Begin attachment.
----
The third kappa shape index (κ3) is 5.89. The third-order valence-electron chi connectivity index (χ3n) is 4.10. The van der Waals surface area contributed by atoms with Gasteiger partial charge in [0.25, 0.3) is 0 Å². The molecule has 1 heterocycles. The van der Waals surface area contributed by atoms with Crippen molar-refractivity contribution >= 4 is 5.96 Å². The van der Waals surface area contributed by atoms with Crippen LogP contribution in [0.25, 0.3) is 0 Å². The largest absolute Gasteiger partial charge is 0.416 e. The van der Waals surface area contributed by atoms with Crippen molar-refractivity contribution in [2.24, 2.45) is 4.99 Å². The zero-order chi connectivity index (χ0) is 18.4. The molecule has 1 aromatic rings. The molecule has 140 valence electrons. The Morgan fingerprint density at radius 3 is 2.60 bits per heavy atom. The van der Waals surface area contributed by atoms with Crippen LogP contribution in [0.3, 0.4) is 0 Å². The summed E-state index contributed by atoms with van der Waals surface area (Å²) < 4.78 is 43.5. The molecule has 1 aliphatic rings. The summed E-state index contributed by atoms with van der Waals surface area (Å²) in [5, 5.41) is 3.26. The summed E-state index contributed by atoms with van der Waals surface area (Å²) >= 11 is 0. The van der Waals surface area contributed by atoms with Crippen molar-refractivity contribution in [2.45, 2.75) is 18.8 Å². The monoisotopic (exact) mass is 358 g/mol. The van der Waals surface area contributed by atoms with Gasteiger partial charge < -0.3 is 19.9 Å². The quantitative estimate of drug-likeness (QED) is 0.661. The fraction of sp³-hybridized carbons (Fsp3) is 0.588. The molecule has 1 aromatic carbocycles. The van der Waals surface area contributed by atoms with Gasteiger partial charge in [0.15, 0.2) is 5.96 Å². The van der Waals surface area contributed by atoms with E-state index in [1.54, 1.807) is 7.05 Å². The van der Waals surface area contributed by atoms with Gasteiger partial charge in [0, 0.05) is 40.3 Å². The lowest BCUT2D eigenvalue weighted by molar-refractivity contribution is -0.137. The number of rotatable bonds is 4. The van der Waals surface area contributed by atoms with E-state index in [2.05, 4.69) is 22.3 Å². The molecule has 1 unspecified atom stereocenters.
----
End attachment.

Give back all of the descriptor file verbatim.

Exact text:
The third kappa shape index (κ3) is 5.89. The third-order valence-electron chi connectivity index (χ3n) is 4.10. The van der Waals surface area contributed by atoms with Gasteiger partial charge in [0.25, 0.3) is 0 Å². The molecule has 1 heterocycles. The van der Waals surface area contributed by atoms with Crippen molar-refractivity contribution >= 4 is 5.96 Å². The van der Waals surface area contributed by atoms with Crippen LogP contribution in [0.25, 0.3) is 0 Å². The largest absolute Gasteiger partial charge is 0.416 e. The van der Waals surface area contributed by atoms with Crippen molar-refractivity contribution in [2.24, 2.45) is 4.99 Å². The zero-order chi connectivity index (χ0) is 18.4. The molecule has 1 aromatic rings. The molecule has 140 valence electrons. The Morgan fingerprint density at radius 3 is 2.60 bits per heavy atom. The van der Waals surface area contributed by atoms with Crippen LogP contribution in [0.3, 0.4) is 0 Å². The summed E-state index contributed by atoms with van der Waals surface area (Å²) < 4.78 is 43.5. The molecule has 1 aliphatic rings. The summed E-state index contributed by atoms with van der Waals surface area (Å²) in [5, 5.41) is 3.26. The summed E-state index contributed by atoms with van der Waals surface area (Å²) >= 11 is 0. The van der Waals surface area contributed by atoms with Crippen molar-refractivity contribution in [2.45, 2.75) is 18.8 Å². The monoisotopic (exact) mass is 358 g/mol. The van der Waals surface area contributed by atoms with Gasteiger partial charge < -0.3 is 19.9 Å². The quantitative estimate of drug-likeness (QED) is 0.661. The fraction of sp³-hybridized carbons (Fsp3) is 0.588. The molecule has 1 aromatic carbocycles. The van der Waals surface area contributed by atoms with Gasteiger partial charge in [0.15, 0.2) is 5.96 Å². The van der Waals surface area contributed by atoms with E-state index in [1.54, 1.807) is 7.05 Å². The van der Waals surface area contributed by atoms with Gasteiger partial charge in [0, 0.05) is 40.3 Å². The lowest BCUT2D eigenvalue weighted by molar-refractivity contribution is -0.137. The number of rotatable bonds is 4. The van der Waals surface area contributed by atoms with E-state index in [2.05, 4.69) is 22.3 Å². The molecule has 1 unspecified atom stereocenters.